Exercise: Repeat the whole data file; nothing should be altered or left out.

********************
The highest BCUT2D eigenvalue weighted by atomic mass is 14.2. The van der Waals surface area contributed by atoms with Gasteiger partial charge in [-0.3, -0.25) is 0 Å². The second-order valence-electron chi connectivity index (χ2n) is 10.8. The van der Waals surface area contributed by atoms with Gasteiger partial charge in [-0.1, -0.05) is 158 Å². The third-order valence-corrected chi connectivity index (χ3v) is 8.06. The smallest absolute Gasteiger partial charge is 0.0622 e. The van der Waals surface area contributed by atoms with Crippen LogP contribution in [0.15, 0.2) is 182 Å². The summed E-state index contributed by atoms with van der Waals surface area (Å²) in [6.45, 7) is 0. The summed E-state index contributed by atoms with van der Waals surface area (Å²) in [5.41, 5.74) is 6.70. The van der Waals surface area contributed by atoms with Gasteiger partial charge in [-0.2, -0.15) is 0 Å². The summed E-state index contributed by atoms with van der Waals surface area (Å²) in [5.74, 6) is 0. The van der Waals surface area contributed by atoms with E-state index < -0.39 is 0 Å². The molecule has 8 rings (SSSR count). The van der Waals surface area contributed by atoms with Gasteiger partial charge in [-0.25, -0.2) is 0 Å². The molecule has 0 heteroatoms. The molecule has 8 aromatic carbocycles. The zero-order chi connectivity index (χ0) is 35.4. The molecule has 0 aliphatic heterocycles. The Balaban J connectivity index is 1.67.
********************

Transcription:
The highest BCUT2D eigenvalue weighted by atomic mass is 14.2. The van der Waals surface area contributed by atoms with Gasteiger partial charge in [-0.3, -0.25) is 0 Å². The second-order valence-electron chi connectivity index (χ2n) is 10.8. The van der Waals surface area contributed by atoms with Gasteiger partial charge in [-0.1, -0.05) is 158 Å². The third-order valence-corrected chi connectivity index (χ3v) is 8.06. The smallest absolute Gasteiger partial charge is 0.0622 e. The van der Waals surface area contributed by atoms with Crippen LogP contribution in [0.15, 0.2) is 182 Å². The summed E-state index contributed by atoms with van der Waals surface area (Å²) in [6.45, 7) is 0. The summed E-state index contributed by atoms with van der Waals surface area (Å²) in [5.41, 5.74) is 6.70. The van der Waals surface area contributed by atoms with Gasteiger partial charge in [-0.2, -0.15) is 0 Å². The summed E-state index contributed by atoms with van der Waals surface area (Å²) in [5.74, 6) is 0. The van der Waals surface area contributed by atoms with E-state index < -0.39 is 0 Å². The molecule has 8 rings (SSSR count). The van der Waals surface area contributed by atoms with Gasteiger partial charge in [-0.25, -0.2) is 0 Å². The molecule has 0 heteroatoms. The molecule has 8 aromatic carbocycles. The zero-order chi connectivity index (χ0) is 35.4. The molecule has 0 aliphatic heterocycles. The Balaban J connectivity index is 1.67.